Yevamot 2aיבמות ב׳ א
The William Davidson Talmudתלמוד מהדורת ויליאם דוידסון
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2aב׳ א

מתני׳ חמש עשרה נשים פוטרות צרותיהן וצרות צרותיהן מן החליצה ומן היבום עד סוף העולם

The Torah law obligating a man whose brother died without children [yavam] to marry his deceased brother’s widow [yevama] or to free her from her levirate bonds through the act of ḥalitza applies only when it is permitted for the widow to marry her surviving brother-in-law. However, in cases where the yevama is forbidden to her yavam due to her status as a close family relative, the mitzva of levirate marriage is not applicable, and she is exempt from both levirate marriage and ḥalitza.
The Sages further taught that the exemption of a yevama from levirate marriage also exempts her rival wife. In other words, if the deceased brother had two wives, each a so-called rival of the other, and only one wife is a relative of the surviving brother, then the rival wife is also exempt from both levirate marriage and ḥalitza. Moreover, if that same rival wife entered into levirate marriage with a different brother of the deceased, one to whom she is not forbidden, then were this third brother also to die childless, so that the obligation of levirate marriage would again be incurred by the second brother, not only is the forbidden rival wife exempt from levirate marriage and ḥalitza, her new rival wives from her second marriage are also exempt.
That is to say, any other wife of the third brother is exempt from the mitzva of levirate marriage, as she is the rival wife of that first rival wife, who was exempted from levirate marriage following her first husband’s death due the exemption of her original rival wife. The same principle applies if that second rival wife subsequently enters into levirate marriage with another permitted brother, and so on. In summary, every widow who is exempt from marrying her brother-in-law due to her status as rival wife of a forbidden relative is treated as a forbidden relative herself and is therefore exempt from both ḥalitza and levirate marriage and causes exemption for future rival wives as well.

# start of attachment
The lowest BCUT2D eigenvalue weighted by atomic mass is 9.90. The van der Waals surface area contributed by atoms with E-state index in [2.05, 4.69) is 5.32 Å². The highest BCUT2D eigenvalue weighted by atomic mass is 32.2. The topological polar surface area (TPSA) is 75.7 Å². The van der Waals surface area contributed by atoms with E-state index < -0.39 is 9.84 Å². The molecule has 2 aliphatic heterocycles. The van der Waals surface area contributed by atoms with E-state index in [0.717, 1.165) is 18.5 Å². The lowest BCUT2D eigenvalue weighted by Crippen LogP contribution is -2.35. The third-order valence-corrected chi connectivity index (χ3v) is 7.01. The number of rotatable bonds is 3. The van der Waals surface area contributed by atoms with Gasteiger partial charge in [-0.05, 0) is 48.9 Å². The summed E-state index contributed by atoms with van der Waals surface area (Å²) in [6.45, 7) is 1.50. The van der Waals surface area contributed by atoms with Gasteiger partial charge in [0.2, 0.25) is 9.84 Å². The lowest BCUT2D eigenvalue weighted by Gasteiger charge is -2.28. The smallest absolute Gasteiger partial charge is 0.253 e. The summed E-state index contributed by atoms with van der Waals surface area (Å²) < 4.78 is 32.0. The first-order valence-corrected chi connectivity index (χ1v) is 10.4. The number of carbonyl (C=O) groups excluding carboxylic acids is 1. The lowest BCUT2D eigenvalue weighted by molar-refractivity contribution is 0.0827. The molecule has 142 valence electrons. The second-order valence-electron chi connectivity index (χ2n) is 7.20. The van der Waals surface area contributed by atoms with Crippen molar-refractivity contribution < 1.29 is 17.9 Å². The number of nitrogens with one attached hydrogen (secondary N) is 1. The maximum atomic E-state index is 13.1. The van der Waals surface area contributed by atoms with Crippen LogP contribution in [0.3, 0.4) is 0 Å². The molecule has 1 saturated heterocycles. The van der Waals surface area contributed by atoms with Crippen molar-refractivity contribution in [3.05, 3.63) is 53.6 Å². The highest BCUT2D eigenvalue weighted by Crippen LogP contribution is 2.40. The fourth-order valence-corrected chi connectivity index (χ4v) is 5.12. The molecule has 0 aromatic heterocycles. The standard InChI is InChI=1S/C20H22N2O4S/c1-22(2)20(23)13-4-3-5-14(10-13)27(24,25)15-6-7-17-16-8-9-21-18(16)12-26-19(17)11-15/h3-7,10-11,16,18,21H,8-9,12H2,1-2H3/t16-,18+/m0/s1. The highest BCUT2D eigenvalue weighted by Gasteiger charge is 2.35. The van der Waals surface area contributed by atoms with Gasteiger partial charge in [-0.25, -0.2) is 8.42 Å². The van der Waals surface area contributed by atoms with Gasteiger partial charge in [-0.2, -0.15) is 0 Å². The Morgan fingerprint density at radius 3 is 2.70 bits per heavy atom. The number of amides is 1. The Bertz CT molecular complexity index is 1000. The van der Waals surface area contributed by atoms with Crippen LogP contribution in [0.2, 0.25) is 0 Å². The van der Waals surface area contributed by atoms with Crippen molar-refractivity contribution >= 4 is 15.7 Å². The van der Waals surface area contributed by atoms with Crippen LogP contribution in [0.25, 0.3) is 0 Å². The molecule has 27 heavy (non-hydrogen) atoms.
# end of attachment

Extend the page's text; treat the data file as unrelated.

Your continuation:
MISHNA: The mishna describes various cases that invoke the principles above. Fifteen categories of women constitute familial relations that are forbidden as incestuous, and consequently, these women exempt their rival wives and the rival wives of their rival wives from ḥalitza and from levirate marriage forever, i.e., they also exempt rival wives of rival wives of rival wives, and so on.

ואלו הן בתו ובת בתו ובת בנו בת אשתו

And these women are: The daughter of the yavam, i.e., the deceased brother had married a daughter of his brother, which means that when he died childless, his brother’s own daughter came before her father for levirate marriage, and therefore she is exempt. And the same applies if the deceased brother’s widow is the daughter of the daughter of the yavam, or if she is the daughter of his son, or the daughter of his wife.

ובת בנה ובת בתה חמותו ואם חמותו ואם חמיו

And similarly, if the yevama is the daughter of the son of the wife of her yavam or the daughter of his wife’s daughter, or if she is the mother-in-law of her yavam, or his mother-in-law’s mother, or his father-in-law’s mother, then she is exempt from ḥalitza and levirate marriage.

אחותו מאמו ואחות אמו ואחות אשתו ואשת אחיו מאמו

The mishna continues its list of close relatives. If the yevama is the maternal half sister of the yavam, or if she is the sister of his mother, or his wife’s sister, then she is exempt from both ḥalitza and levirate marriage Or if she was the wife of his maternal half brother, and after this brother died or divorced his wife, she married another of his father’s brothers, who was not her relative, and this brother died, she is exempt. In this case, the obligation to enter into levirate marriage should be incurred by the surviving brother, but since she was previously the wife of his maternal brother, she is exempt.